There's a lot of buzz these days about the -- forthcoming, already here, arriving between 2013 and 2017 -- Internet of Things. Along with that buzz come statistics -- particularly from networking expert Cisco, which predicts that billions of devices will connect to the Internet in the next few years.
No one disputes that because it's obvious. From wearables and Internet-enabled televisions to smart pens and children's toys, the growth of the Internet of Things seems like an inevitable conclusion.
What's not so obvious: How the IoT is going to impact businesses and datacenters. Much air time is given to the increase in data and traffic, but very little focuses on exactly what all these "things" are talking to -- and just as importantly, how they're communicating.
The answer, of course, is that the Internet of Things is about applications, on both the device and the back end. Applications on appliances, in the cloud, in the datacenter. Applications here and there. Applications everywhere.
Enabling "smart" products involves more than just the applications that manage that device's data. It requires apps that track activation, perform licensing, manage billing and subscriptions, and more. These support applications are hidden; they are not visible manifestations of a product that interacts directly with consumers, but rather the support system that enables it.
You must start preparing the datacenter now for the inevitable explosion. If you focus on only the top layer of applications, you'll miss out on the supporting services required to transform and take advantage of the new app economy.
These supporting applications also require scale, security, and rapid deployment processes, and the datacenter in an application world must also be able to support those requirements. That means the entire value chain of network services in the datacenter must be agile, lean, and efficient. It must churn out new services to keep up with businesses getting applications to market -- before the competition.
That's why emerging technologies focus heavily on programmability and standardization through service templates. Such capabilities enable network services to be deployed at the speed of business. A January 2014 InformationWeek Report, How to Tie Tech Innovation to Business Strategy, highlights business leaders' growing concern about IT's ability to keep up: "More than half, 53%, say not being able to implement fast enough to meet business goals is somewhat or very concerning. Fifty percent worry about IT budgets being insufficient, and 44% say they may not have enough personnel."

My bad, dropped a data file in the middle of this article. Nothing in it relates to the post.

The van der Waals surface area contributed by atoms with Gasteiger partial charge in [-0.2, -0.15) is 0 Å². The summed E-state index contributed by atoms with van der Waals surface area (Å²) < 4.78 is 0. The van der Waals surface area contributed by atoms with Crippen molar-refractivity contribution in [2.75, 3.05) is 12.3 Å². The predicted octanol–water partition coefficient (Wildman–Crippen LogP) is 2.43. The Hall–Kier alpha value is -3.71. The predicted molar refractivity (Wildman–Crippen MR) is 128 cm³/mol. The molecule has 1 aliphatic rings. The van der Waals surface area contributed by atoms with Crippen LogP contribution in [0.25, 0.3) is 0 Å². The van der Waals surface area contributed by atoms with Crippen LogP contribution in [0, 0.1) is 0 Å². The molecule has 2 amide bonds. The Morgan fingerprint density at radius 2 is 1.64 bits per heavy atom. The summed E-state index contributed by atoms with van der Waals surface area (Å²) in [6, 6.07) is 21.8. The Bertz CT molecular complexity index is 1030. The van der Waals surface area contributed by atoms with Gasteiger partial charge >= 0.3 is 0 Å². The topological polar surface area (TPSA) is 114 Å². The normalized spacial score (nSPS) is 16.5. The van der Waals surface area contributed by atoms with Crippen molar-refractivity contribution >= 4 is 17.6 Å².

Whether it's cloud, SDN, SDDC, NFV, or NSV, the datacenter infrastructure required for businesses to participate in an application world will need to be highly programmable. That's because programmability enables automation and orchestration, which addresses concerns about deployment speed as well as budgets and personnel. Automation and orchestration enable IT to do more with less because tedious and repetitive tasks can be performed through scripts and management systems – and, in a perfect world, initiated by application and business owners.
In a March 2014 InformationWeek report, The DevOps Challenge, 82% of respondents saw some or significant speed improvement in deployment resulting from the implementation of DevOps through automation and orchestration, which indicates programmability benefits are beginning to prove their worth within the datacenter. It's not just theory anymore: Programmability across the entire datacenter is driving greater efficiency, decreasing time to market, and reducing operational debt.
As you plan the next three to five years, it's paramount to evaluate the datacenter infrastructure with an eye toward how it fits into an application world. Programmability and orchestration systems must focus on the network services that scale, secure, and deliver the applications that will drive business.
Take part in the 17th annual InformationWeek Strategic Security Survey, help shape our 2014 coverage, and enter to win a 64-GB iPad or one of three on-on-one consultations with report author and security expert Michael A. Davis.